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The Missing Digital Equation: Function + Attachment

Now that it is clear that Brand and Product Management are different, it is important to underline why this is. After all, all of the digital leaders today invest a lot of time and resources into becoming recognized brands. Both cannot be so disconnected from each other; right?

Well, Brand Managers are missing a very important formula that defines the “branding” element behind Product Management:

Branding in Product Management = Function + Attachment

  • Function. Whether you believe that you are “solving problems”, helping users complete tasks or aiding companies to save costs; you are definitely fulfilling some sort of action. Again, this can be defined in many ways. Do not be restrictive: some products are almost useless, specifically meant to waste your time. This “function”, at the same time, refers to the way you structure your product so it receives inputs. Brand Managers are not so concerned with either two elements (tasks and inputs), because their overall goal is to move the company’s image towards a position of privilege among the intended audience.

  • Attachment. This falls closer to the Brand Manager’s but is not exactly the same. Branding implies developing feelings from recognition and familiarity, all the way to love. But, for Product Managers, attachment is not just part of an outreach strategy: it is inscribed in what they add to the product. From login pages to remote management apps, User Experience is designed to appeal to target users and educate them so they can behave in expected ways. Many times, user loyalty is the most valued metric for PMs, and “traditional” branding is a big part of it. But it’s not enough!

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How does this difference work in practice?

Think of a project to launch a new FinTech app that helps you save money. The problem is that there already a lot of established competitors. Your main differentiating aspect is that you are aligned with one of the nation’s largest banks. This is how both professionals would face the challenge.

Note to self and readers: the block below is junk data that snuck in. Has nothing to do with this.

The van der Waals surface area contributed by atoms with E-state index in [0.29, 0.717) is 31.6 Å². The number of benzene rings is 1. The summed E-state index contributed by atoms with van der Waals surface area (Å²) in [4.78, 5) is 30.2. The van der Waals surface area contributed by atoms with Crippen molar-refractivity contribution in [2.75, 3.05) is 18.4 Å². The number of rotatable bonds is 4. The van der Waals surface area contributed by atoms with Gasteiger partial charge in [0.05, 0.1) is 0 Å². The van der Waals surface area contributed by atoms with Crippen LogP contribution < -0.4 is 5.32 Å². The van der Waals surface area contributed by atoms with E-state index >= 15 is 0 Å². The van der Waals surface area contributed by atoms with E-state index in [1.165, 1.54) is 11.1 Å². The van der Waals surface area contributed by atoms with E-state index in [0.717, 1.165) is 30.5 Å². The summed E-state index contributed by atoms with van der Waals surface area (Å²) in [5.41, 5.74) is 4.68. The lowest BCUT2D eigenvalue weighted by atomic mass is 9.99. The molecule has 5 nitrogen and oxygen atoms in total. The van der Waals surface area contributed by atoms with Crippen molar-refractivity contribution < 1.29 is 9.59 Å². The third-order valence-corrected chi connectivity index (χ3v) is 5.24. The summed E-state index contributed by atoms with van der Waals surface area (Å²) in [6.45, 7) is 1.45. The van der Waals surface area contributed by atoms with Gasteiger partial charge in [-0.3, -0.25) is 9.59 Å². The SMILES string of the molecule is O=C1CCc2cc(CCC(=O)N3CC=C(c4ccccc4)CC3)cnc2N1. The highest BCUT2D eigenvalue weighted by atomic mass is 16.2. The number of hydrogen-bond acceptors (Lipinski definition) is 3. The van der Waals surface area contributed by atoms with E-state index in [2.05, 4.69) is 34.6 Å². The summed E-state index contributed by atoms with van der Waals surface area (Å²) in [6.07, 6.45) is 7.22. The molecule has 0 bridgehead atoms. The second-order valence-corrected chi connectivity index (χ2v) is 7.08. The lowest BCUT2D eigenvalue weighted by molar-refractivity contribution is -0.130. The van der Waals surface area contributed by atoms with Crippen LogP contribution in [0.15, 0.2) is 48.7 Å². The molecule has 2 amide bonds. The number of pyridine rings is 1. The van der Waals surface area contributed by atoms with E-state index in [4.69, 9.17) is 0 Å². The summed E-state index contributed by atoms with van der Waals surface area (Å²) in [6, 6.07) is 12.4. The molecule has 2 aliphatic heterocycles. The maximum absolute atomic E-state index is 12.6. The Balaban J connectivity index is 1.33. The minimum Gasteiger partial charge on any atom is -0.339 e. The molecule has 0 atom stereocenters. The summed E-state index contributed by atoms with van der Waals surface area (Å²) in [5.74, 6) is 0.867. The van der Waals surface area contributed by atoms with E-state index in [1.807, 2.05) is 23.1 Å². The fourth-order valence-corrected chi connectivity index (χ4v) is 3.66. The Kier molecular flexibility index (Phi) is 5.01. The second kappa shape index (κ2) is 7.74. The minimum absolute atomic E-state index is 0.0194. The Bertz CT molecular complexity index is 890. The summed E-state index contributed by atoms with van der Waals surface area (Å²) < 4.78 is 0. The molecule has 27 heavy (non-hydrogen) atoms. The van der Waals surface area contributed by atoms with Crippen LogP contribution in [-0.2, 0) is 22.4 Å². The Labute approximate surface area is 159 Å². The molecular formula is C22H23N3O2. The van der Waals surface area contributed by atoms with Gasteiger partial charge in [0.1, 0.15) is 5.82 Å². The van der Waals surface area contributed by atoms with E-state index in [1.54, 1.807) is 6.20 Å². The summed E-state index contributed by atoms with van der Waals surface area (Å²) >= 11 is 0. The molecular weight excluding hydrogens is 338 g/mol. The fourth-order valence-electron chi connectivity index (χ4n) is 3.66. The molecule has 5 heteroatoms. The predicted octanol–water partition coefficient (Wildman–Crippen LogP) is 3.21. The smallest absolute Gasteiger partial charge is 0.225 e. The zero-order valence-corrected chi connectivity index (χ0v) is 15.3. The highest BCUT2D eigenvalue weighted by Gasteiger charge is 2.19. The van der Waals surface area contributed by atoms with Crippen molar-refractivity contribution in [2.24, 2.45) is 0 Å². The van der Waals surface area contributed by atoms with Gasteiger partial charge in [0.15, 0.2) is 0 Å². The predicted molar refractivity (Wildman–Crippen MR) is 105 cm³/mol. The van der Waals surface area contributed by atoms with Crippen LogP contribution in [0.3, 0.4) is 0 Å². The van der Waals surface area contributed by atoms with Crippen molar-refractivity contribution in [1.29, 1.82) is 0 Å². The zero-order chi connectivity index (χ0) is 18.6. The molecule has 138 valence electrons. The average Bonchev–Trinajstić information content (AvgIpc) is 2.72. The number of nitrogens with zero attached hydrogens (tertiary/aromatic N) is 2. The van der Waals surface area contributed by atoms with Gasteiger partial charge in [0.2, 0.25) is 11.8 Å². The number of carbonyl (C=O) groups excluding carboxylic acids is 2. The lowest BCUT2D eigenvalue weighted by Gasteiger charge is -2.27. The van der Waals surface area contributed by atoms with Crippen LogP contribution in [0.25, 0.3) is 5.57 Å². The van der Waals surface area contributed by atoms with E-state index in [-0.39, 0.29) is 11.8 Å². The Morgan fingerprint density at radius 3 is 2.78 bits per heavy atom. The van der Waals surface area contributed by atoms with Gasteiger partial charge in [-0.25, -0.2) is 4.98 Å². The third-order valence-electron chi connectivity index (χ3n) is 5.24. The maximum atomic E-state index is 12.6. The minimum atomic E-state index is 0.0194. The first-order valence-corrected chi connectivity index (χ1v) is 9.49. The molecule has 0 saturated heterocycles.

The Brand Manager would assemble the team to start developing a desired public image and audience relationship with the new app. Paying attention to the bank’s history and its multiple image redesigns, the BM decides to appeal to tradition. Design and Marketing are briefed and proposals start to be discussed between teams. Once the app is almost ready to be launched, Branding and Marketing discuss together the appropriate promotions to position the product as the newest thing from a respected and trusted brand.

The Product Manager would assemble the product team to start defining a vision for the app. Competition and user research find that the biggest issue is trust: older users are not comfortable divulging financial information online. Supported by research from the Brand Manager’s team, they decide to supplement the tradition theme with design that can appeal to older demographics. Login pages, forms, steps… they are all designed to exude security and reliability. Once development is underway, Branding and Marketing are briefed so they can adjust their messaging.

That is pretty different, right? Hopefully, it has helped you understand the very different equation Product Managers are working with.

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From Brand Management to Product Management?

Backgrounds matter for most things. Thankfully, almost any hard-working professional can become a Product Manager if they take the right steps. Brand Managers have some intrinsic advantages over other candidates. They know users or at least they know where to look to learn more about them. They are used to relying on psychology and behavioral studies, something that matters a great deal when designing digital products. Finally, and most importantly, they are used to defending abstract ideas and transforming them into useful long-term projects.

Of course, most BMs will lack the sort of technical expertise that could at least aid them in understanding the work of engineers. But these and other hurdles are really small obstacles. The truth is, Brand Managers should see Product Management as a natural progression. A certification can help if they learn how to pivot on their communication skills to occupy the development and design spheres of the product arena.

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Updated: April 25, 2024